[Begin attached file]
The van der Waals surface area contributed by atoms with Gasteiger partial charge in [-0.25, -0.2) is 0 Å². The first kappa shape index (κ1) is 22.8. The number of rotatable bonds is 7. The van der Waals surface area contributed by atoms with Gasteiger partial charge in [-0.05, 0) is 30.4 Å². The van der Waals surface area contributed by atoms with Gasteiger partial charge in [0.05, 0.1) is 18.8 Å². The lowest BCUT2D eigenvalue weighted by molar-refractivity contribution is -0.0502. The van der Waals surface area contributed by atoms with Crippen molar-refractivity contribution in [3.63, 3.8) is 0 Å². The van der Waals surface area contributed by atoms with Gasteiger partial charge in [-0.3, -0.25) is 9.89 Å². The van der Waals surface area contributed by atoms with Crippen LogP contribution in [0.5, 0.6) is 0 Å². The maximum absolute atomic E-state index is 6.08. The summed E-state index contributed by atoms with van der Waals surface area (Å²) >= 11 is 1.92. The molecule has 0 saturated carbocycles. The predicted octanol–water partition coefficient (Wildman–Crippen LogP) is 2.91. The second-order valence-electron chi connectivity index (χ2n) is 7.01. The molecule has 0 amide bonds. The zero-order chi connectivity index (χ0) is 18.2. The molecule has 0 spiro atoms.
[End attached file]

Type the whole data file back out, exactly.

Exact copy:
The van der Waals surface area contributed by atoms with Gasteiger partial charge in [-0.25, -0.2) is 0 Å². The first kappa shape index (κ1) is 22.8. The number of rotatable bonds is 7. The van der Waals surface area contributed by atoms with Gasteiger partial charge in [-0.05, 0) is 30.4 Å². The van der Waals surface area contributed by atoms with Gasteiger partial charge in [0.05, 0.1) is 18.8 Å². The lowest BCUT2D eigenvalue weighted by molar-refractivity contribution is -0.0502. The van der Waals surface area contributed by atoms with Crippen molar-refractivity contribution in [3.63, 3.8) is 0 Å². The van der Waals surface area contributed by atoms with Gasteiger partial charge in [-0.3, -0.25) is 9.89 Å². The van der Waals surface area contributed by atoms with Crippen LogP contribution in [0.5, 0.6) is 0 Å². The maximum absolute atomic E-state index is 6.08. The summed E-state index contributed by atoms with van der Waals surface area (Å²) >= 11 is 1.92. The molecule has 0 saturated carbocycles. The predicted octanol–water partition coefficient (Wildman–Crippen LogP) is 2.91. The second-order valence-electron chi connectivity index (χ2n) is 7.01. The molecule has 0 amide bonds. The zero-order chi connectivity index (χ0) is 18.2. The molecule has 0 spiro atoms.